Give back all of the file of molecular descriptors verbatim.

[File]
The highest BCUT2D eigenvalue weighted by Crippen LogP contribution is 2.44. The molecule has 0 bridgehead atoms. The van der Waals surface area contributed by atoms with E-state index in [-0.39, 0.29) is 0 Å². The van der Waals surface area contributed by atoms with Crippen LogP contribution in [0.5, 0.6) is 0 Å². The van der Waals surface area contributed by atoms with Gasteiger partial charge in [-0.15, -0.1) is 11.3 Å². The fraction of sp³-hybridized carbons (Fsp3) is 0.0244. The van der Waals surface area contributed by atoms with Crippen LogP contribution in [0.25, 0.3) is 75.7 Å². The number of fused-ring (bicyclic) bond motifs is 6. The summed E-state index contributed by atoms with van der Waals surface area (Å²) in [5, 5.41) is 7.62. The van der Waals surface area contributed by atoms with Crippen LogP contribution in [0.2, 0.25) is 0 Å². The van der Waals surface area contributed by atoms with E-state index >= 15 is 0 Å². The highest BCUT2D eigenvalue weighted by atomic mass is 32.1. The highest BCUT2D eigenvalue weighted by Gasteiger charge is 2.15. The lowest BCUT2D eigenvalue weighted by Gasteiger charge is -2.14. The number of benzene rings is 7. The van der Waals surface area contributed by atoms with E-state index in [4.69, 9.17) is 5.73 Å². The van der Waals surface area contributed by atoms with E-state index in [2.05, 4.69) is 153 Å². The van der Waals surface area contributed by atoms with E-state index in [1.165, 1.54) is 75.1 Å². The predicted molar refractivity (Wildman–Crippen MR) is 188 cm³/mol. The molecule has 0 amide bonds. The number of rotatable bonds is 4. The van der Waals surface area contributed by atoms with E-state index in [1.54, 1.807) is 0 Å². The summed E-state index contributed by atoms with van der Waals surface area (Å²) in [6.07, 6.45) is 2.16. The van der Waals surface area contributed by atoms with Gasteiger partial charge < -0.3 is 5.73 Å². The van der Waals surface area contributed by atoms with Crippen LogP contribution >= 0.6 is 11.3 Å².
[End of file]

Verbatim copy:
The highest BCUT2D eigenvalue weighted by Crippen LogP contribution is 2.44. The molecule has 0 bridgehead atoms. The van der Waals surface area contributed by atoms with E-state index in [-0.39, 0.29) is 0 Å². The van der Waals surface area contributed by atoms with Crippen LogP contribution in [0.5, 0.6) is 0 Å². The van der Waals surface area contributed by atoms with Gasteiger partial charge in [-0.15, -0.1) is 11.3 Å². The fraction of sp³-hybridized carbons (Fsp3) is 0.0244. The van der Waals surface area contributed by atoms with Crippen LogP contribution in [0.25, 0.3) is 75.7 Å². The number of fused-ring (bicyclic) bond motifs is 6. The summed E-state index contributed by atoms with van der Waals surface area (Å²) in [5, 5.41) is 7.62. The van der Waals surface area contributed by atoms with Crippen LogP contribution in [0.2, 0.25) is 0 Å². The van der Waals surface area contributed by atoms with E-state index >= 15 is 0 Å². The highest BCUT2D eigenvalue weighted by atomic mass is 32.1. The highest BCUT2D eigenvalue weighted by Gasteiger charge is 2.15. The lowest BCUT2D eigenvalue weighted by Gasteiger charge is -2.14. The number of benzene rings is 7. The van der Waals surface area contributed by atoms with E-state index in [4.69, 9.17) is 5.73 Å². The van der Waals surface area contributed by atoms with E-state index in [2.05, 4.69) is 153 Å². The van der Waals surface area contributed by atoms with E-state index in [1.165, 1.54) is 75.1 Å². The predicted molar refractivity (Wildman–Crippen MR) is 188 cm³/mol. The molecule has 0 amide bonds. The number of rotatable bonds is 4. The van der Waals surface area contributed by atoms with E-state index in [1.54, 1.807) is 0 Å². The summed E-state index contributed by atoms with van der Waals surface area (Å²) in [6.07, 6.45) is 2.16. The van der Waals surface area contributed by atoms with Gasteiger partial charge < -0.3 is 5.73 Å². The van der Waals surface area contributed by atoms with Crippen LogP contribution >= 0.6 is 11.3 Å².